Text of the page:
Major League Soccer’s officials are clear cracking down. Last season, red cards came once every 4.08 games. This year, that rate’s down to one every 3.10. Perhaps that figure will climb as the season progresses, but through 10 weeks, it’s meant a lack of 11-on-11 soccer.
Saturday night in Santa Clara gave us only 45 minutes of even strength play, those Cordell Cato’s goal in the 25th sent San Jose into halftime with a lead. But the Earthquakes were also down a man at that point after Shea Salinas saw red for a reckless challenge. In the second half, the shorthanded hosts got insurance from a David Texiera own goal, enough to overcome a Michel free kick and two close calls to give the Earthquakes a 2-1 win.
The victory gives Mark Watson’s side seven points in its last four games, turning what was once a dreary spring into something decent. With 10 points, the Earthquakes are now in sixth place, and while part of that is due to having three more games played than the seventh place Galaxy, it’s also three spots better than they were a short time ago.
Dallas, on the other hand, is trending in the other direction, though it’s four-game losing streak has gone from one extreme to the other on the red car spectrum.Two weeks ago in D.C., Dallas ended the night with nine men. Last week in Frisco, Tex., Dallas lost Je-Vaughn Watson after 10 minutes. Wednesday’s game in Seattle was played without any dismissals, while tonight’s match gave the Toros an advantage. Against Chivas USA next week, expect Dallas to finish the game playing against nine.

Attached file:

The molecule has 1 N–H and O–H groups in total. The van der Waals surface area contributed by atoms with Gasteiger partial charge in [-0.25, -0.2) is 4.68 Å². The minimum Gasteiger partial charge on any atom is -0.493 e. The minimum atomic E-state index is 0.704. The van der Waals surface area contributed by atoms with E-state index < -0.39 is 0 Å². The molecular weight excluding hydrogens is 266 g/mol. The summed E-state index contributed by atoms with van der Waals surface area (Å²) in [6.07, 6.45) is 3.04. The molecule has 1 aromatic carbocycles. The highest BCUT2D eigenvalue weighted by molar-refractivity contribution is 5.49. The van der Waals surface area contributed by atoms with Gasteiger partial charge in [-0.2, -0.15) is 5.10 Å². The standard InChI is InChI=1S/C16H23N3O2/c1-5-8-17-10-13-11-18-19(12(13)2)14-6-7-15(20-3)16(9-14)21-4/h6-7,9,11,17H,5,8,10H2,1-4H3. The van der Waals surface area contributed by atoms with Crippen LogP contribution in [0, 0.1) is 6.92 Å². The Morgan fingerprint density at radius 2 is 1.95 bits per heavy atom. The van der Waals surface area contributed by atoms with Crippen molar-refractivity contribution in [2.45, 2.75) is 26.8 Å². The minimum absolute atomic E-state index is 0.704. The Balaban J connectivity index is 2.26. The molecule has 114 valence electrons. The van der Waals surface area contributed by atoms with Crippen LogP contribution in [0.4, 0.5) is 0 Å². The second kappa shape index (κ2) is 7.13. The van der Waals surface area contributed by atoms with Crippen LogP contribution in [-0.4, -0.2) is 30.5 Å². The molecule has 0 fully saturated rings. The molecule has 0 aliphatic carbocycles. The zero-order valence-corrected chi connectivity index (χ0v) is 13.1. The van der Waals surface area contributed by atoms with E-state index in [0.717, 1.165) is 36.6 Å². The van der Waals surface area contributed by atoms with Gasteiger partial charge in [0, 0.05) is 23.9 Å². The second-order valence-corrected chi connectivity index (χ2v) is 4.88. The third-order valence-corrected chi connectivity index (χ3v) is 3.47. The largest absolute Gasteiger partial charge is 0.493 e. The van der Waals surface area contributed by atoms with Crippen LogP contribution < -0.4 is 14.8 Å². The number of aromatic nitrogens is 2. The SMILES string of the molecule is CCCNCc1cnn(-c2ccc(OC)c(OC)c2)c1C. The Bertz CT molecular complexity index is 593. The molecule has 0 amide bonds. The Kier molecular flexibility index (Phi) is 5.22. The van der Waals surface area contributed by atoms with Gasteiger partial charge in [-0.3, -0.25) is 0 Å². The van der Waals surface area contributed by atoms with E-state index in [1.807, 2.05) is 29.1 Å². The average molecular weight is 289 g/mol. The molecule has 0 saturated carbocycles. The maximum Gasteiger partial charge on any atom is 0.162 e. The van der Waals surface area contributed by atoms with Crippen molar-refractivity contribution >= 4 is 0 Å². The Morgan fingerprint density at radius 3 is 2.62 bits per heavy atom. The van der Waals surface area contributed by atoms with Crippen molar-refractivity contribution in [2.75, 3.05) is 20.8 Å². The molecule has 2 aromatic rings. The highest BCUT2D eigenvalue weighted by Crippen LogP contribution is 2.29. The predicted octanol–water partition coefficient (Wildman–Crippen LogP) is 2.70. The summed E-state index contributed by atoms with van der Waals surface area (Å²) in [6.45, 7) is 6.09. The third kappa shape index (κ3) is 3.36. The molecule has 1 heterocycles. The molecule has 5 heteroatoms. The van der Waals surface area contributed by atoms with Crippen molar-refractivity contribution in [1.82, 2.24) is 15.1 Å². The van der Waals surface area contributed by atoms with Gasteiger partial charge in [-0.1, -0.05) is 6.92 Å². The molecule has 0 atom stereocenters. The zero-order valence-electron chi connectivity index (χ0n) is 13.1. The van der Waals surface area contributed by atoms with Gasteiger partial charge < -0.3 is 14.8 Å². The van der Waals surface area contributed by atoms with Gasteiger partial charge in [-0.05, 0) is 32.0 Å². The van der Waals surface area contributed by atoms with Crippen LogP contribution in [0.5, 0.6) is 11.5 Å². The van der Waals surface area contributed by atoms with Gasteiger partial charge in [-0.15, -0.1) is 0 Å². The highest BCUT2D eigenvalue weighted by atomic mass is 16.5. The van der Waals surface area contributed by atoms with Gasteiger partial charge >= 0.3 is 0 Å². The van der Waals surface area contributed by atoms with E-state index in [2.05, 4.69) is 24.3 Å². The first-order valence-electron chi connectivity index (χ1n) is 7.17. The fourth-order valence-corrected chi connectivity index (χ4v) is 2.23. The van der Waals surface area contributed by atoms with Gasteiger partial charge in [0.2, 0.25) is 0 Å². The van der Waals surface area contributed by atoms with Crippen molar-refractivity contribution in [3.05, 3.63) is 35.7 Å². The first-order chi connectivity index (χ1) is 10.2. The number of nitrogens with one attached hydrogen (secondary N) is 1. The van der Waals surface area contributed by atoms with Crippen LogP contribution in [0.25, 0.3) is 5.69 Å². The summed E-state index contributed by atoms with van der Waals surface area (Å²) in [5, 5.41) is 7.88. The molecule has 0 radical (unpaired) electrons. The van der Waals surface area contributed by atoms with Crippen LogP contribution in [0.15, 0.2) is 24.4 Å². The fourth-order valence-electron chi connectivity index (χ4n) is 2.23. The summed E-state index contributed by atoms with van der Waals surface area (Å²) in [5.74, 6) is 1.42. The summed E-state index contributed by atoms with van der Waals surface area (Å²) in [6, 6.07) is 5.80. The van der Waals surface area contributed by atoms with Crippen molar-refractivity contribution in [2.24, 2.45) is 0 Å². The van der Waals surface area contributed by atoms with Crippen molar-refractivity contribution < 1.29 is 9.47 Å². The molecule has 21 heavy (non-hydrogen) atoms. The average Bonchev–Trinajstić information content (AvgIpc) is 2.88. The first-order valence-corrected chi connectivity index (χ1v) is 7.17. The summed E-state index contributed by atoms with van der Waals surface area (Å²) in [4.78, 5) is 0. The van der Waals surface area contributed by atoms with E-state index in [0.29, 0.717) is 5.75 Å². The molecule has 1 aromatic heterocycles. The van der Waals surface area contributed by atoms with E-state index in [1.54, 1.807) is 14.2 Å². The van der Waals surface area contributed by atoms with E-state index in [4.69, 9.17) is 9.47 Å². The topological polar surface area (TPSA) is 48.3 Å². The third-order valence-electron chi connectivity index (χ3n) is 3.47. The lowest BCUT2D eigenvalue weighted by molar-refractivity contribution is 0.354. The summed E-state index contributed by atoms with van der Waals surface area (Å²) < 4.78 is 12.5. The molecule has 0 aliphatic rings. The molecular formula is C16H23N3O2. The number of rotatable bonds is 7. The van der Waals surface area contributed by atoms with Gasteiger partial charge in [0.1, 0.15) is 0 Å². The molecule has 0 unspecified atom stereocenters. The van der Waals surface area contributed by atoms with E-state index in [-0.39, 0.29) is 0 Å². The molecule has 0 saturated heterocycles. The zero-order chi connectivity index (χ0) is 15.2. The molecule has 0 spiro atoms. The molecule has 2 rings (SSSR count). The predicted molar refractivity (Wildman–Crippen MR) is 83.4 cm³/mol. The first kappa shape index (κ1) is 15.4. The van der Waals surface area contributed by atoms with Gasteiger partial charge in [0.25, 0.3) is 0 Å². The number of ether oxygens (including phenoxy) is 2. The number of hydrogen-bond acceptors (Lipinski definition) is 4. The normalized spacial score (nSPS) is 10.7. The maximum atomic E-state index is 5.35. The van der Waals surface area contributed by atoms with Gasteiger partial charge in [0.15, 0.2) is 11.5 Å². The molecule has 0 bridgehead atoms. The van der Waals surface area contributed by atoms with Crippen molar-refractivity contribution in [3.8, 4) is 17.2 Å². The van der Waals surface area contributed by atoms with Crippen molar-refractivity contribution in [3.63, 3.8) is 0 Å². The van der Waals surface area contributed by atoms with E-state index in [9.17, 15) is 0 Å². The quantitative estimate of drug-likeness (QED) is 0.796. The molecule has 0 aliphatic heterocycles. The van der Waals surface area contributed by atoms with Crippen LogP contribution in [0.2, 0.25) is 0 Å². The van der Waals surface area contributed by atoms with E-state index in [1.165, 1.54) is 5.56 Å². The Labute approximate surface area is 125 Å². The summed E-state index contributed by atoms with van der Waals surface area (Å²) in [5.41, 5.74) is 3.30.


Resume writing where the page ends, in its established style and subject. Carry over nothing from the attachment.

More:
While that makes it difficult to figure out where Oscar Pareja’s team is in this (perhaps temporary) post-Mauro Diaz world, FCD still should have found a way to get something out of Santa Clara. Down one but up a man with 45 minutes left should give a team averaging just under two goals per game plenty of time to equalize, if not win. Unfortunately, without a creator to replace Diaz, Dallas was largely ineffective – unable to break through Clarence Goodson and Victor Bernardez.
It’s difficult to be too critical of Dallas given Diaz’s situation, but even if the Argentine playmaker comes back in six weeks, Oscar Pareja needs a better Plan B. Whether he gets injured again or just doesn’t come back as quickly as the most optimistic rumors hope, Dallas can’t continue as a team that can’t win 11-on-10 when he’s not on the field.